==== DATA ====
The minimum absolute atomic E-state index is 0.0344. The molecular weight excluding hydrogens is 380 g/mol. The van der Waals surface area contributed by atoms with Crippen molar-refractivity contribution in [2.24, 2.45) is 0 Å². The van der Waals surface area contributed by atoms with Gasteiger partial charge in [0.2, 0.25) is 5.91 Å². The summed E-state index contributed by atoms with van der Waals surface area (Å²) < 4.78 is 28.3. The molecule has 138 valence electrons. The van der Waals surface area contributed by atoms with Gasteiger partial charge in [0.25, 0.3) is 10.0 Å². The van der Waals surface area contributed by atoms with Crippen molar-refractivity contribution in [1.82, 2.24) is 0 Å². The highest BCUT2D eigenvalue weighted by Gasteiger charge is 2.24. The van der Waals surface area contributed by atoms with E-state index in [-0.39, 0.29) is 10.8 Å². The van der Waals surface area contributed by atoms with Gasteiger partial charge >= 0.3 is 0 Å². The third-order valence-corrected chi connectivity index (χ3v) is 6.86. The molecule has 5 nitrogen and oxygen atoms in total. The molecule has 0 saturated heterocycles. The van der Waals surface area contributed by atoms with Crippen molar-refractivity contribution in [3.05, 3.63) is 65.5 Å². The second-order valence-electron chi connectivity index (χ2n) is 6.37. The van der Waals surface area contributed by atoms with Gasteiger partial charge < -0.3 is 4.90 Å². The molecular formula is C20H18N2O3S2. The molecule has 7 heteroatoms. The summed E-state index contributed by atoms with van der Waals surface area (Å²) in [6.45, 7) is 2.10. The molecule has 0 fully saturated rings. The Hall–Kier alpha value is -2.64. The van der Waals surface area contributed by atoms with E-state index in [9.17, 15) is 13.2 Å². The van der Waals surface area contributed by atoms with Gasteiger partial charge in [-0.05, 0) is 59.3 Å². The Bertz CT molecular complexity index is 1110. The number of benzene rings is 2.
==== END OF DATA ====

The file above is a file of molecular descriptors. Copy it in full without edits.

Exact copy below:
The minimum absolute atomic E-state index is 0.0344. The molecular weight excluding hydrogens is 380 g/mol. The van der Waals surface area contributed by atoms with Crippen molar-refractivity contribution in [2.24, 2.45) is 0 Å². The van der Waals surface area contributed by atoms with Gasteiger partial charge in [0.2, 0.25) is 5.91 Å². The summed E-state index contributed by atoms with van der Waals surface area (Å²) < 4.78 is 28.3. The molecule has 138 valence electrons. The van der Waals surface area contributed by atoms with Gasteiger partial charge in [0.25, 0.3) is 10.0 Å². The van der Waals surface area contributed by atoms with Crippen molar-refractivity contribution in [1.82, 2.24) is 0 Å². The highest BCUT2D eigenvalue weighted by Gasteiger charge is 2.24. The van der Waals surface area contributed by atoms with E-state index in [-0.39, 0.29) is 10.8 Å². The van der Waals surface area contributed by atoms with Gasteiger partial charge >= 0.3 is 0 Å². The third-order valence-corrected chi connectivity index (χ3v) is 6.86. The molecule has 5 nitrogen and oxygen atoms in total. The molecule has 0 saturated heterocycles. The van der Waals surface area contributed by atoms with Crippen molar-refractivity contribution in [3.05, 3.63) is 65.5 Å². The second-order valence-electron chi connectivity index (χ2n) is 6.37. The van der Waals surface area contributed by atoms with Gasteiger partial charge < -0.3 is 4.90 Å². The molecular formula is C20H18N2O3S2. The molecule has 7 heteroatoms. The summed E-state index contributed by atoms with van der Waals surface area (Å²) in [6.45, 7) is 2.10. The molecule has 0 fully saturated rings. The Hall–Kier alpha value is -2.64. The van der Waals surface area contributed by atoms with E-state index in [9.17, 15) is 13.2 Å². The van der Waals surface area contributed by atoms with Gasteiger partial charge in [-0.05, 0) is 59.3 Å². The Bertz CT molecular complexity index is 1110. The number of benzene rings is 2.